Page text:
4 doctors weighed in:

Will I still be able to go jogging after my pneumonectomy?

4 doctors weighed in
Dr. Craig Carter
Surgery - Thoracic
1 doctor agrees

In brief: Possibly

Depends on your level of lung function prior to surgery.
If your remaining lung works well, you may have few, if any, limitations.

In brief: Possibly

Depends on your level of lung function prior to surgery.
If your remaining lung works well, you may have few, if any, limitations.
Dr. Craig Carter
Dr. Craig Carter
Thank
Dr. David Cooke
Surgery - Thoracic
1 doctor agrees

In brief: Maybe

The answer really depends on whether you were able to jog before a pneumonectomy (removal of an entire lung).
Certain pre-operative evaluations are used to determine if someone is a candidate for pneumonectomy or other lung surgery. Those tests include spirometry, gas exchange tests and cardiovascular tests. Using those evaluations, surgeons are able to predict the function of a patient after a pneumonectomy or other type of lung function. Surgeons try to avoid pneumonectomy if at all possible, and will not perform a pneumonectomy or other types of lung surgery if the patient will be at risk of not having a good quality of life after surgery. There are types of surgeries, called sleeve procedures, that allow surgeons to remove cancer, and at the same time preserve lung tissue. These sleeve procedures are preferable to pneumonectomy.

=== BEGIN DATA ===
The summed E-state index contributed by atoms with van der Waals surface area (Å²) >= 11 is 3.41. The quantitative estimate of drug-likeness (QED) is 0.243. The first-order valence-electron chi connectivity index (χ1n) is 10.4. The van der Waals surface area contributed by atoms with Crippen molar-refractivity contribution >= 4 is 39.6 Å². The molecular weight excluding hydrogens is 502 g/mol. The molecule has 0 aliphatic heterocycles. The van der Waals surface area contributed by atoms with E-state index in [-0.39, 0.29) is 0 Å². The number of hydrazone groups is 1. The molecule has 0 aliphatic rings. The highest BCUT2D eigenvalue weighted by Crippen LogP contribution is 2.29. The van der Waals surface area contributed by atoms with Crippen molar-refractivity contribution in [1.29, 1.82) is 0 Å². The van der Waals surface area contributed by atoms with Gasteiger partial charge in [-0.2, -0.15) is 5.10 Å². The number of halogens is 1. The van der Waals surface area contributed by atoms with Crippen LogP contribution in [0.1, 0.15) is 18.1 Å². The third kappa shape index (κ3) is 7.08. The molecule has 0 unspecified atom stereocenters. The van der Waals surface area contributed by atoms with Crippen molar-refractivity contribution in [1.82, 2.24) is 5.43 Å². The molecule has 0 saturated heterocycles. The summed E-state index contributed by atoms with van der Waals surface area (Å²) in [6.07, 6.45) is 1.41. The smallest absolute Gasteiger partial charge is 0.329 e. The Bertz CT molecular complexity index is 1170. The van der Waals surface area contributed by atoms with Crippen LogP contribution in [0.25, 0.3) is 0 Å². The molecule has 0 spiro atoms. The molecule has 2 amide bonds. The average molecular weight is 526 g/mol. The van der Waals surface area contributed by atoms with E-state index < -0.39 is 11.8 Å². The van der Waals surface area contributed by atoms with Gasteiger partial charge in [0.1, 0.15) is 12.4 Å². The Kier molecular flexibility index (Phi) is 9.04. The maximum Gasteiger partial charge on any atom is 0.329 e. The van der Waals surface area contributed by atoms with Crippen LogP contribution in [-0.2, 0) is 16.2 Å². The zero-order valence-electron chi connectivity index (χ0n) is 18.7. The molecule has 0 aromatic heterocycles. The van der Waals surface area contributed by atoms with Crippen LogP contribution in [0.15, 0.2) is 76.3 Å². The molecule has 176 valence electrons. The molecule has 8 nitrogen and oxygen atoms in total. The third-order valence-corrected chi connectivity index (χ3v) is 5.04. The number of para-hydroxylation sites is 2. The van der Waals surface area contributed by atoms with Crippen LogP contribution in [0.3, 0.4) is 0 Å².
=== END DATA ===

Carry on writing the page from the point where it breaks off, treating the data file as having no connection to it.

In brief: Maybe

The answer really depends on whether you were able to jog before a pneumonectomy (removal of an entire lung).
Certain pre-operative evaluations are used to determine if someone is a candidate for pneumonectomy or other lung surgery. Those tests include spirometry, gas exchange tests and cardiovascular tests. Using those evaluations, surgeons are able to predict the function of a patient after a pneumonectomy or other type of lung function. Surgeons try to avoid pneumonectomy if at all possible, and will not perform a pneumonectomy or other types of lung surgery if the patient will be at risk of not having a good quality of life after surgery. There are types of surgeries, called sleeve procedures, that allow surgeons to remove cancer, and at the same time preserve lung tissue. These sleeve procedures are preferable to pneumonectomy.
Dr. David Cooke
Dr. David Cooke
Thank
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